luminary, the rays of whose renown have Even the ground which the writer as- not yet spread beyond the perimeter of sumes, admitting the merits of those a Winchester standard. But, says our whom he eulogizes, is one on which no author,"

“ With the utmost confidence, legitimate son of science or of song would I commit this little volume to the Amewish to intrench himself. Were Ame- rican public, shielded by a name which

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Envy and Detraction must ever assail in Parnassian Nine! who give poetic fire ! vain.” We know nothing of the efficacy Can slaves alone awake the tuneful lyre? of this name, being quite beyond the Are freemen banishd from the minstrel-throng, sphere of its influence; yet we can imagine Did Homer sing beneath a tyrant's frown, a very satisfactory reason why Envy and And pluck his clustering honours from a crown? Detraction should assail it in vain. It is Did Maro owe his numbers or his story a received maxim, that de non appa

To Kings or Thrones-or share with them his

glory? rentibus et de non existentibus eadem est

And Milion! Prince of Poets ! didst thou soar, ratio.- Envy and Detraction would be By royal aid, to fields untrod before? amazingly perplexed to find the object Say, Bard! wast thou, by some great monarck,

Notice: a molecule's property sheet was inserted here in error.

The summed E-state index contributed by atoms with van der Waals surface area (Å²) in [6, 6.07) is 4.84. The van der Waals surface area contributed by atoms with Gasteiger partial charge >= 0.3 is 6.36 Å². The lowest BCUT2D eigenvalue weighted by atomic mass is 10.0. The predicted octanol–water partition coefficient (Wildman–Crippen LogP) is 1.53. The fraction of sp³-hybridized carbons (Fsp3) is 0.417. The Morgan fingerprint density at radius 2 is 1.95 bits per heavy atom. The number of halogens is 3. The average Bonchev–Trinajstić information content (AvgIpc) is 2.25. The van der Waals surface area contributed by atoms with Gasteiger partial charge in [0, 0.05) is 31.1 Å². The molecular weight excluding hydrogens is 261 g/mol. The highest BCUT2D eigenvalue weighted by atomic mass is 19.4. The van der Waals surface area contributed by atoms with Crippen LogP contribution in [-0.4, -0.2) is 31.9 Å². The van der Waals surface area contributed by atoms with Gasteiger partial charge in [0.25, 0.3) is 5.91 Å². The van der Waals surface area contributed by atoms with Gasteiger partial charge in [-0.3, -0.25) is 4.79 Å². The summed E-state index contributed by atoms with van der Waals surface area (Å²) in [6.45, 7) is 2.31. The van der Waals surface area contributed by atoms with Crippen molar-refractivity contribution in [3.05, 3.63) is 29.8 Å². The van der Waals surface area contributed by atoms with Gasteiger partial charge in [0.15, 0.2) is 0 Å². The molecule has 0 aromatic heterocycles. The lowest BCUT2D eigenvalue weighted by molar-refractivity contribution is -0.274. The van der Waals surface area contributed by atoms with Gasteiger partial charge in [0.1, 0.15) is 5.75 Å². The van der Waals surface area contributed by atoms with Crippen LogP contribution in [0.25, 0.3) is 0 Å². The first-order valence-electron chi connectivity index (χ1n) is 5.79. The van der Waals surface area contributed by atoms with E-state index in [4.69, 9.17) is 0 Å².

huri'd which they are defied to assault. We

Far from the orhit of this rolling world? may conceive, however, from this accepsion, of what corruscations the poet's That spurn'd a tyrant and a tyrant's chain :

Say not:- know full well thy proud disdain, imagination is capable. He has conjured Thy soul abhorrid oppression's curst abode; up to his apprehension a tremendous ap- Thy generous breast with patriol virtue glowid: parition of Envy and Detraction, those Twas this that tauglit thy faintless soul to rise, fell blood-hounds, in full scent of Esquire 'Twas this that bore thee free, on fancy's wing,

And sing of earth, and air, and hell, and skies Morris! He doubtless experienced a To drink at Nature's unpolluted spring. vision not less vivid and intense than was Or Pope! didst thou obey a monarch's nod, Cicero's when he exclaimed—“Versatur And cringe beneath a tyrani's lified rod ?mihi ante oculos aspectus Cethegi,” &c. Detested thought! thoughi Scotch reviewers rave, But his fervour suddenly subsides, and Apollo swears-whoe'er Apollo be,

And swear a poet must be born a slave, timidity succeeds to assurance. “ That A God or not the poct must be free. it" (the work,) says our poet,“ should in- No forest laws degrade the muses' groves; herit the immortality of my Patron's He freely ranges who sincerely loves : (videlicet Esquire Morris's) virtues, it

No guarded fountain cheers that chosen few,

Who sponge their honours from a Scotch rsa would be presumption to hope.” Now view. this seems to us an excess of diffidence; for were we to vaticinate, we should pre

We will make one further selection dict precisely the same immortality both from this poem. of the poem and its patron-an immor

Slow up the west the cloud of summer rolls ; tality of six weeks in a circuit of twelve The distant thunder rocks the trembling poles; miles.